I had it on good rumor that Finland is surprisingly fond of Tango and naturally grabbed the opportunity to quiz Kari about it. He confirmed that Tango is indeed extremely popular there but not the kind that is celebrated in Argentina and Uruguay.

Not sure what to expect by way of Finnish Tango, I asked whether he could send me some representational samples and international customs willing, a little musical care package should soon arrive from Helsinki to educate yours truly and perhaps result in some world music recommendations to spread the good vibes.
GTT Audio & Video did as they always do, make superlative sound with Kharma speakers. And as has been the case in the past as well, I thought the system with the $21,000/pr 3.2E Reference Monitors outdid the adjacent one with the $75,000/pr Midi Exquisites. Both rooms had the $9,500 Ceramique sub going while amplification and front ends diverged. The smaller system used the dCS Verdi LaScala/Elgar+/Verona trio, the larger one the EMM Labs CDSD/DAC 6e combo. The smaller system used the Nagra PL-L linestage and Kharma's own diminutive MP150 amps, the larger one a full contingent of Lamm L2 line stage, LP2 phono stage and M1.2 Reference amps, with a Kuzma Stabi/Stogi and Shelter 90x handling vinyl duties. And yes, the MP150s are Class D, and yes, they're proprietary and not based on ICEpower, Tripath, Toccata or anyone else's scheme.

The ELP Laser Turntable exhibit created more questions than it answered. Since a laser can't physically dislodge a dust particle like a cartridge needle will, it is more rather than less susceptible to surface noise. In fact, the bloody thing hung up during the demo to repeat a particular passage. Worse, it didn't sound like vinyl but digital - which isn't neccessarily a bad thing at all but somehow defeats the purpose. Black licorice software needs to be squeaky clean to not upset this laser turntable so don't even consider it if wet and dry cleaning aren't on your list of audiophile rituals.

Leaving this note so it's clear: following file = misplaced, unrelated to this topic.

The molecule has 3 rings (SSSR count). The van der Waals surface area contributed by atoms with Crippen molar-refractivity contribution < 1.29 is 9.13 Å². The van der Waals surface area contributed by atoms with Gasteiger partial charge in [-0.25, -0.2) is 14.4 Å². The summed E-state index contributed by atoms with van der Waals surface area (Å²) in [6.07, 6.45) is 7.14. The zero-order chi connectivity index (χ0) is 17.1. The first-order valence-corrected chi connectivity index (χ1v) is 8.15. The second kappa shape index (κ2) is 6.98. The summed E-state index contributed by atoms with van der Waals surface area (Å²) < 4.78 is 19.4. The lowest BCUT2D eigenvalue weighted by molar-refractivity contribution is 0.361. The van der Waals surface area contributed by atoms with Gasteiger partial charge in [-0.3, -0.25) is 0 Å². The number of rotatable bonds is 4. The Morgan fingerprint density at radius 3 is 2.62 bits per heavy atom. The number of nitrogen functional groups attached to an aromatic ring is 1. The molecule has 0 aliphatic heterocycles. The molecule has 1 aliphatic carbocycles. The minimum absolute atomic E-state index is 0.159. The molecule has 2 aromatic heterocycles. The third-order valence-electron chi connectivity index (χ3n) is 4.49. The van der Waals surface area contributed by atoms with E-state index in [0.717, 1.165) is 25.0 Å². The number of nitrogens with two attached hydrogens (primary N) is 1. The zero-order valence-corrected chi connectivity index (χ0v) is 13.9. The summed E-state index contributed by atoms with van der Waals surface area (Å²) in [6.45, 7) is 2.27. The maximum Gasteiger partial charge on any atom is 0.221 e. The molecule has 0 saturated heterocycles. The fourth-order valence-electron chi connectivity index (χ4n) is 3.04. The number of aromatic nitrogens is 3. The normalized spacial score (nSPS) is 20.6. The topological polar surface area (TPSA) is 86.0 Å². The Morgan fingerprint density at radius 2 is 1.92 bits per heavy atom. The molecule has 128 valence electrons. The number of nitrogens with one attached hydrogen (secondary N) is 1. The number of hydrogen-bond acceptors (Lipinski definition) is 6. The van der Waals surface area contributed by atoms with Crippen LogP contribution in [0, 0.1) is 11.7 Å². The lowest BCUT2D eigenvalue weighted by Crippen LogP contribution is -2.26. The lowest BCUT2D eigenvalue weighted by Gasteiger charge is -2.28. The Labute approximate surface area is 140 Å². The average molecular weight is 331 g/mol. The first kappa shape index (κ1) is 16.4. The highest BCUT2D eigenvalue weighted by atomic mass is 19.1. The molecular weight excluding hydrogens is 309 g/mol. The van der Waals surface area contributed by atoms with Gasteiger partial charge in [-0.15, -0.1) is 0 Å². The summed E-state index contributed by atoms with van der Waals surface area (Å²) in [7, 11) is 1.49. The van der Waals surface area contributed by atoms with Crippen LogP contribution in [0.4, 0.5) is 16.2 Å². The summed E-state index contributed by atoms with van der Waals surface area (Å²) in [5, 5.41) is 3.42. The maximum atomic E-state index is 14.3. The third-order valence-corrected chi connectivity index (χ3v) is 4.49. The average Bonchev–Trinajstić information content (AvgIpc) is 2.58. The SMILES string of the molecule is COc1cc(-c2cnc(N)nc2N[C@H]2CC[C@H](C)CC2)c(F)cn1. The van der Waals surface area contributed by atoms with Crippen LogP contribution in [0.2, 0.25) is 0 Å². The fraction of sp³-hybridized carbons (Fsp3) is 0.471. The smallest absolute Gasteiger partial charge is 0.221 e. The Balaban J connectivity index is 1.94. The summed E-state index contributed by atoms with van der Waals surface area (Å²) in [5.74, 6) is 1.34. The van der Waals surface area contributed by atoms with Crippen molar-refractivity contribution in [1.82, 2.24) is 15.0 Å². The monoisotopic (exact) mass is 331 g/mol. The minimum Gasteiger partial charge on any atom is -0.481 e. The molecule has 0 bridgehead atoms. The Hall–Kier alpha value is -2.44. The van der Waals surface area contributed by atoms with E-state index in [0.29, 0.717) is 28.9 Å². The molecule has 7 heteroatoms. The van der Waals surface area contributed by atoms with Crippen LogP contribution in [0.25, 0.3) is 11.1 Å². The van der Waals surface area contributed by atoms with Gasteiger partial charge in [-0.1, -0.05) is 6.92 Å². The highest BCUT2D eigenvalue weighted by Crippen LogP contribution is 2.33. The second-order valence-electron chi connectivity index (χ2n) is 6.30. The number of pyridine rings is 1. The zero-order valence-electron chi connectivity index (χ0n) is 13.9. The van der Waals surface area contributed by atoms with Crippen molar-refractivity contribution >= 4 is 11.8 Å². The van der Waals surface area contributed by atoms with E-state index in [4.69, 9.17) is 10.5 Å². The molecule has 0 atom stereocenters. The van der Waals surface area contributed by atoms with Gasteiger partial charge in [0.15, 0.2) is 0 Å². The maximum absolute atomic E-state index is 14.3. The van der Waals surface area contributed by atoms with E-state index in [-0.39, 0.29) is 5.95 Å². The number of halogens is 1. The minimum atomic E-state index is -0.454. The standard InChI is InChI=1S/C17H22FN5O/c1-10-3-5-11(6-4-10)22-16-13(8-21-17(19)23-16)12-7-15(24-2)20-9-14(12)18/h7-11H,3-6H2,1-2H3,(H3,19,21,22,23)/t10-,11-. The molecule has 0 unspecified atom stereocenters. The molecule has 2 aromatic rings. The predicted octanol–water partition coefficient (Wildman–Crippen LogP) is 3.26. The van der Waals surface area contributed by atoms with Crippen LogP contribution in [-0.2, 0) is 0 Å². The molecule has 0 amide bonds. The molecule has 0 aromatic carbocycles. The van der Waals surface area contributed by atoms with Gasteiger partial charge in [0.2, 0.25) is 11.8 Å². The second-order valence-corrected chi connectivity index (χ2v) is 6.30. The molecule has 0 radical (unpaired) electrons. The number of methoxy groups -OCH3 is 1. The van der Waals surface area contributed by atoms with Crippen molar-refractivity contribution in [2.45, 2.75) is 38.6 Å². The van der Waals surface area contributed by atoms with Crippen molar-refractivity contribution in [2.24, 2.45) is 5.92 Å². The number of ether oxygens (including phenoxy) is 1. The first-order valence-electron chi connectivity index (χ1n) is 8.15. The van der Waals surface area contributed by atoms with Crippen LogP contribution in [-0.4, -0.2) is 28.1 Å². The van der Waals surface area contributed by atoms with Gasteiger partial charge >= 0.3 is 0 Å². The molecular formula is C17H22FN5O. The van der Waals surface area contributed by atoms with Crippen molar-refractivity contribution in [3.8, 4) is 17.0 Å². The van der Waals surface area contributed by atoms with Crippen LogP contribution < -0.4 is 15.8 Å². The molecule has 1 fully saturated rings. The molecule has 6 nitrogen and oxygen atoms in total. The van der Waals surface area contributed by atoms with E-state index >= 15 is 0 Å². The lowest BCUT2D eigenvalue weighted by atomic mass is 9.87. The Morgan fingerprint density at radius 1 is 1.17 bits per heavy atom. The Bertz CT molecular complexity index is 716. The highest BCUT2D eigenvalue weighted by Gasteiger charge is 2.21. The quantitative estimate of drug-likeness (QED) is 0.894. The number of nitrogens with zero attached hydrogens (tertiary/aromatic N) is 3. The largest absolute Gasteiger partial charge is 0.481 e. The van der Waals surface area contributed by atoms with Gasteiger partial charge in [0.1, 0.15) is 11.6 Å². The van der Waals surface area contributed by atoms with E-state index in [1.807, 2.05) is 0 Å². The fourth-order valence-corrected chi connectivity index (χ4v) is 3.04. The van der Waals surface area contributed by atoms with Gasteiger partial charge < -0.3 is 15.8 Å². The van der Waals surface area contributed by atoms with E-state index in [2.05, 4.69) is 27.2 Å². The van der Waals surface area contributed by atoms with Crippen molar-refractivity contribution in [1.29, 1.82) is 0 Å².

Victor Sima -- formerly of Sim Audio which bears his name and now heading Linar Audio -- answered my question about how his sound compares to that of Simaudio as expected. I leave it to you to decipher the hint. His Class A/AB Model 10 multi-channel integrated amplifier is a very unusual beast that has been comprehensively covered by the always dapper Kalman Rubinson in Stereophile's January 2005 issue. It does 5.1, 4-channel stereo, biamplification, rear-channel and subwoofer volume adjustments and sports 120/200/300 watts into 8/4/2 ohms x 5 without any feedback, J-FETs in the input stage and Mosfets in the driver stage. The matching stereo amplifier is on my review docket to continue my exploration of solid-state amps a tube lover could fool - aw shucks, you know what I meant.

Showing with Gershman Acoustic's new Black Swan and their AvantGarde in two adjacent rooms, Sima's electronics were devoid of the classical transistor gremlins that valve hounds sniff out like police dogs smell bombs hidden in luggage. I look forward to reviewing his stereo amp which comes in either 50-watt pure Class A guise or 150-watt Class A/AB.